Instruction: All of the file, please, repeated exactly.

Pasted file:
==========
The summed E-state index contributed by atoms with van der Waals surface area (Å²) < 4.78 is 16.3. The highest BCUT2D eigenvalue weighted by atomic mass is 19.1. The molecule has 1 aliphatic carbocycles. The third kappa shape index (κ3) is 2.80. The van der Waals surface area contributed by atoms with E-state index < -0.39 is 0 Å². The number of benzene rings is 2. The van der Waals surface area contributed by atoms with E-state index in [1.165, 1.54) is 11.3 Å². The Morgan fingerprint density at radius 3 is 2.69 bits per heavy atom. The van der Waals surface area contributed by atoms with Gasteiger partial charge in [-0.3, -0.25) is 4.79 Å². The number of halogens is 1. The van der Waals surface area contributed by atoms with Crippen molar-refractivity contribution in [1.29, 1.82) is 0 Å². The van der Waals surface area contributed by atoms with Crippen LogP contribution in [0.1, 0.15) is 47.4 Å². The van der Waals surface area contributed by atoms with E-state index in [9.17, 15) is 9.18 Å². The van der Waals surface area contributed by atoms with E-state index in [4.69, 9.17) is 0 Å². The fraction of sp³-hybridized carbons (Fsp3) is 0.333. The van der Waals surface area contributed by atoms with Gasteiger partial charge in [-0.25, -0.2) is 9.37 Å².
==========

The summed E-state index contributed by atoms with van der Waals surface area (Å²) < 4.78 is 16.3. The highest BCUT2D eigenvalue weighted by atomic mass is 19.1. The molecule has 1 aliphatic carbocycles. The third kappa shape index (κ3) is 2.80. The van der Waals surface area contributed by atoms with E-state index < -0.39 is 0 Å². The number of benzene rings is 2. The van der Waals surface area contributed by atoms with E-state index in [1.165, 1.54) is 11.3 Å². The Morgan fingerprint density at radius 3 is 2.69 bits per heavy atom. The van der Waals surface area contributed by atoms with Gasteiger partial charge in [-0.3, -0.25) is 4.79 Å². The number of halogens is 1. The van der Waals surface area contributed by atoms with Crippen molar-refractivity contribution in [1.29, 1.82) is 0 Å². The van der Waals surface area contributed by atoms with Crippen LogP contribution in [0.1, 0.15) is 47.4 Å². The van der Waals surface area contributed by atoms with E-state index in [9.17, 15) is 9.18 Å². The van der Waals surface area contributed by atoms with E-state index in [4.69, 9.17) is 0 Å². The fraction of sp³-hybridized carbons (Fsp3) is 0.333. The van der Waals surface area contributed by atoms with Gasteiger partial charge in [-0.25, -0.2) is 9.37 Å².